Tom Coughlin's much-maligned defense has a chance to look considerably better Sunday.
The Giants (3-8) play at Jacksonville (1-10), which is averaging an NFL-low 14.6 points and managed just a field goal in a lopsided loss at Indianapolis last week. It appears to be a favorable matchup for the Giants, who will try to end a six-game losing streak.
Coughlin has preached to his team about finishing games, which was the primary problem in losses to Seattle, San Francisco and Dallas the last three weeks.
"That's about the story of the season," Coughlin said.
The Giants were tied at 17 heading into the fourth quarter at Seattle three weeks ago before losing by 21. Trailing 16-10 late in the fourth against San Francisco the following week, New York had first-and-goal at the 4-yard line before Eli Manning threw an interception.
Last week's loss to Dallas may have been the worst of the bunch.
The Giants scored to take a 28-24 with three minutes remaining, but then surrendered an 80-yard touchdown drive that dealt Coughlin his second six-game losing streak in as many seasons.
So closing out games has become a trend and a concern.
"Definitely; I think that is obvious," Giants linebacker Jameel McClain said. "We haven't completed a game, and finishing is the most important part in football. The cliché statement is 'It's not how you start, it's how you finish.' It is really the most important part we have been missing out on."
The defense has been the biggest culprit, giving up nearly 400 yards a game and recording just 19 sacks.
The unit could enjoy a turnaround against Jacksonville, which has lost four in a row by double digits.
Rookie Blake Bortles continues to struggle. He leads the league with 15 interceptions and looks less comfortable in the pocket than he did in his first start two months ago.
Granted, Bortles is playing behind a shaky line that includes two rookies and two second-year pros. And he's without leading receiver Allen Robinson, who is out for the season with a foot injury.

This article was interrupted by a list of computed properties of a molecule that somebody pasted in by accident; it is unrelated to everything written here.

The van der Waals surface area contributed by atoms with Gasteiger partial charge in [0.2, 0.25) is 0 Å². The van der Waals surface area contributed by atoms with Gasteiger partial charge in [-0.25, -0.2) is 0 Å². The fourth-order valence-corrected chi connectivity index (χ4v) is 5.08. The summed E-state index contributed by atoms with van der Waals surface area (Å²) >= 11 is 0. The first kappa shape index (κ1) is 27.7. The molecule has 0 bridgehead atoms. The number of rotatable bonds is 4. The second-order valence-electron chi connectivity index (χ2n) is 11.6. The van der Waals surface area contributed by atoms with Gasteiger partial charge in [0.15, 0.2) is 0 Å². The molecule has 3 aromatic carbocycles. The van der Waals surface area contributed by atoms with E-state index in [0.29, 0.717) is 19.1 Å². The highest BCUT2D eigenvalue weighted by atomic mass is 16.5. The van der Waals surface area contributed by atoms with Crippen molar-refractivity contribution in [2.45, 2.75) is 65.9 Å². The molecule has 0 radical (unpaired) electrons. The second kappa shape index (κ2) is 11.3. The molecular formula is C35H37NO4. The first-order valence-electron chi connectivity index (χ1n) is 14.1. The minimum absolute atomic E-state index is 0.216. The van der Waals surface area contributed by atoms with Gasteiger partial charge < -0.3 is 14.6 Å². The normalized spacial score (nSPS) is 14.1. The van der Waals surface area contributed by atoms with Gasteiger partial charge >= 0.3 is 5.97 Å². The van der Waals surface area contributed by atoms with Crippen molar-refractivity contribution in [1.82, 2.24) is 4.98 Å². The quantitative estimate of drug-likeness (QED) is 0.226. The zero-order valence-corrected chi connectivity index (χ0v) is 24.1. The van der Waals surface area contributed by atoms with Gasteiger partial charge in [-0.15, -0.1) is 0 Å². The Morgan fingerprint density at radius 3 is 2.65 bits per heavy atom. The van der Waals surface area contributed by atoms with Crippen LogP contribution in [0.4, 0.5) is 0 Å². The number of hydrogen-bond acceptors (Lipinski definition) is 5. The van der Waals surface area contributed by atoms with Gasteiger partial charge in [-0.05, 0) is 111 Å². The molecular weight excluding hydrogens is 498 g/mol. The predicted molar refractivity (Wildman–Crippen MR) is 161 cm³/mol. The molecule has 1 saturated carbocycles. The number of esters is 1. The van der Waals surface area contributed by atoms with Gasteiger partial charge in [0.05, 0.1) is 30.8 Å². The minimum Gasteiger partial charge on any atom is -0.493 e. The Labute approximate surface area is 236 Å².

But the third overall pick has shown little, if any, progress since taking over the starting job in Week 4.
"You can't replicate games," Bortles said. "There are mistakes happening, but it's kind of going into the memory bank of, 'I can't do that again. I can do that here or I can do that there.' I think every game is a huge learning experience."
Some things to know about the Giants and Jaguars heading into Sunday's game:
COUGHLIN COMES HOME: Coughlin has a home near Jacksonville, holds his annual charity golf tournament here, and plans to move back when he retires. He has plenty of friends in the area and still has numerous ties to the expansion franchise he built into a Super Bowl contender in the 1990s. He's 1-0 on the opposing sideline, winning his first return trip in 2010.
"It's always special," he said. "To get there, to come to the stadium, to see many faces that have been friends for a long time, to stand on the sideline, those are all things that are very emotional. My whole family will be there."
JENNINGS RETURNS: Coughlin won't be the only one feeling nostalgic Sunday. Running back Rashad Jennings spent the first four years of his career in Jacksonville and is excited to "come back where I started, my beginnings." Jennings has 507 yards rushing and two touchdowns this season, but no bitter feelings about Jacksonville not re-signing him. "I have nothing but great things (to say) about the organization for believing in me and giving me a chance," he said. "I don't have a chip on my shoulder for the organization."
MONTH AWAY: The Jaguars are playing at home for the first time in five weeks. Jacksonville last played at EverBank Field on Oct. 26, a 27-13 loss to Miami. Since then, coach Gus Bradley's team has faced Cincinnati on the road, played Dallas in London and followed a bye week with a trip to Indianapolis.
BECKHAM'S ENCORE: Giants receiver Odell Beckham Jr. got Jacksonville's attention — as well as just about everyone everywhere — with his one-handed catch last week. The first-round draft pick finished with 10 catches for 146 yards and two touchdowns. "He's playing at a high level," Bradley said. "His athleticism, his route-running, the ability to accelerate and get out of his breaks."
RISING SACKS: One thing the Jaguars have done well this season is sack quarterbacks. They rank third in the NFL with 33 sacks, including five last week against the Colts. New York has yielded 24.
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